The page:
Sunday, 2 October 2016

Troubling Gaps in the New MH-17 Report


The key conclusion of the Dutch-led criminal inquiry implicating Russia in the 2014 shootdown of Malaysia Airlines Flight 17 relied heavily on cryptic telephone intercepts that were supplied by the Ukrainian intelligence service and were given incriminating meaning not clearly supported by the words.

The investigators also seemed to ignore other intercepts that conflicted with their conclusions, including one conversation that appeared to be referring to a Ukrainian convoy, not one commanded by ethnic Russian rebels, that was closing in on the Luhansk airport, placing Ukrainian troops deep inside rebel territory.

That conversation was among five that the Joint Investigation Team (JIT) released in seeking the public’s help in identifying persons of interest in the MH-17 shootdown. The callers seemed to be discussing information from Moscow regarding the movement of a convoy, but they describe it as a “Ukrops” or Ukrainian troop convoy.
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The Ukrainian Buks

The JIT video report on the MH-17 case, which was released on Wednesday, also didn’t address questions about the location of several Ukrainian Buk missile batteries that Dutch (i.e. NATO) intelligence placed in eastern Ukraine on July 17, 2014, the day that MH-17 was shot down. A finding from the Dutch intelligence service, MIVD, released last October, said the only high-powered anti-aircraft missile systems in eastern Ukraine at that time, capable of bringing down MH-17 at 33,000 feet and killing all 298 people onboard, belonged to the Ukrainian military, not the rebels.

Although the location of the Ukrainian Buk systems would seem to be crucial to the investigation — at least in eliminating other suspects — JIT operates under an agreement with the Ukrainian government that lets it veto the release of information. Ukraine’s SBU intelligence service, which represented the Kiev government in the JIT, also has among its official responsibilities the protection of secret information that could be damaging to Ukraine.

Regarding JIT’s claim that the Buk missile system crossed over from Russian territory, the video report states: “All telecom data and intercepted telephone calls that have been examined by the investigation team demonstrates that the Buk/TELAR (the self-contained operating system) was brought into Ukraine from the Russian Federation.”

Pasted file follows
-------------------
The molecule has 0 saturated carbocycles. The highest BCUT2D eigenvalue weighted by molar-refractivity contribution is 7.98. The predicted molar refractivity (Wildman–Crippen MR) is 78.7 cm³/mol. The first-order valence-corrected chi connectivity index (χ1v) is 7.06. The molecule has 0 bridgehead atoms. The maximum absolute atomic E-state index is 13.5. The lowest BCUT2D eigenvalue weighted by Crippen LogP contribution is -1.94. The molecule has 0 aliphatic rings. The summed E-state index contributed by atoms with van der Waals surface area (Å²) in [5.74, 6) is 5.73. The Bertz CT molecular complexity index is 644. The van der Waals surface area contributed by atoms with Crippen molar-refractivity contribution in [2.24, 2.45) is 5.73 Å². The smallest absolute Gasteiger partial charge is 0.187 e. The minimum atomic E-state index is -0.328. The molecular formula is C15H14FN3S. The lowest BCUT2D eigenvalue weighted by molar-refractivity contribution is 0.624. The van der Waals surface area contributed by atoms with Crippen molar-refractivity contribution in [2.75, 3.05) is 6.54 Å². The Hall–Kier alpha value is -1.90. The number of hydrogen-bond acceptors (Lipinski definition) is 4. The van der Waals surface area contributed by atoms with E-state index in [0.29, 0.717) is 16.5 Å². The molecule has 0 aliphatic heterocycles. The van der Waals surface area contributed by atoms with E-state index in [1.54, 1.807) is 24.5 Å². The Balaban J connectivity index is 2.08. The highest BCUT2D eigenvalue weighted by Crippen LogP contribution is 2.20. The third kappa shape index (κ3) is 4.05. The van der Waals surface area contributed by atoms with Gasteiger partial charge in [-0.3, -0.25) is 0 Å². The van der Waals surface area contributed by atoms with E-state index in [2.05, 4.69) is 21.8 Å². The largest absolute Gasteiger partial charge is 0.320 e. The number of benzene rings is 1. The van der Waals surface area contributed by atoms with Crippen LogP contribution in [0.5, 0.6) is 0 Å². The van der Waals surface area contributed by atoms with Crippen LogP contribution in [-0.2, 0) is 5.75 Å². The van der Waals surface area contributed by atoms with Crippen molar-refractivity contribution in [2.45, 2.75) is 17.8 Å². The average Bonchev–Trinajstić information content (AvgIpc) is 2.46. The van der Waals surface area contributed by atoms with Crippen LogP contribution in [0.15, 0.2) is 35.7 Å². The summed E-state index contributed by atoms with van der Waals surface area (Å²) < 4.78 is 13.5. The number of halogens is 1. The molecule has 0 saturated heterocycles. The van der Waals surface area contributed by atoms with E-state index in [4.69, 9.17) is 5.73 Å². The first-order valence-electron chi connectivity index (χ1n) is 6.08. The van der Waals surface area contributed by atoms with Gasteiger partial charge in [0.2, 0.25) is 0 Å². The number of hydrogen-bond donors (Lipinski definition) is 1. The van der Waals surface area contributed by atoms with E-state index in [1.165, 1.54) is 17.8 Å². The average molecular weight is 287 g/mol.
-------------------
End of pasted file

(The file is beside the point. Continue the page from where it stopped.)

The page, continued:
But as evidence the JIT cites one phone intercept, which – according to the JIT’s translation – does not use the word Buk though referencing a piece of equipment that can move on its own or be transported by truck. That could be a Buk system but could apply to many other weapons systems as well.

In the intercepted call, one speaker said, “it crossed, crossed the line.” The narrator of the JIT video report then adds, “The Buk/TELAR crossed the line, in other words, it passed the border.” But there are two assumptions here: that the unidentified weapon is a Buk and that the “line” means border. That could be the case but other interpretations are possible.
Another key point, the disputed location of the so-called “getaway” video of a Buk missile system missing one missile, is simply asserted as fact without an explanation as to how the JIT reached its conclusion placing the location near Luhansk.

While the Western mainstream media has given the JIT great credibility, the JIT itself has acknowledged a dependency on Ukraine’s SBU, which shaped the inquiry by supplying its selection of phone intercepts.

Yet, the SBU is far from a neutral party in the investigation, nor does it have clean hands regarding the Ukrainian civil war that followed a U.S.-backed putsch ousting elected President Viktor Yanukovych on Feb. 22, 2014, and sparking an uprising among ethnic Russian Ukrainians who represented Yanukovych’s political base in the east and south.

Since then, the SBU has been on the front lines of crushing the rebellion by using controversial tactics. In late June 2016, the United Nation’s Assistant Secretary-General for Human Rights Ivan Simonovic accused the SBU of frustrating U.N. investigations into its alleged role in torture and other war crimes.
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According to the Dutch intelligence service finding also released last October, the only anti-aircraft missiles in eastern Ukraine on July 17, 2014, capable of hitting a plane flying at 33,000 feet belonged to the Ukrainian military.

There’s also the dog-not-barking mystery of the curious silence from the U.S. intelligence community. Although Secretary of State John Kerry claimed to know the firing location immediately after the shootdown, the U.S. government went silent after CIA analysts had time to evaluate U.S. satellite, electronic and other intelligence data.

A source who was briefed by U.S. intelligence analysts told me that they saw the attack as a rogue Ukrainian operation involving a hard-line oligarch with the possible motive of shooting down Russian President Vladimir Putin’s official plane returning from South America that day, with similar markings as MH-17. But I have been unable to determine if that assessment represented a dissident or consensus view inside the U.S. intelligence community.

For its part, the Russian government has denied supplying the eastern Ukrainian rebels with a Buk system although the rebels did possess shorter-range, shoulder-fired MANPADs.
https://consortiumnews.com/2016/09/28/troubling-gaps-in-the-new-mh-17-report/

Note: The Ukrainian supplied video of the BUK on the flatbed truck is misrepresentation. It was filmed on July the 5th not the time of the attack in MH17:

1st episode: "BUK" in Zugres


[Posted at the SpookyWeather blog, October 2nd, 2016.]

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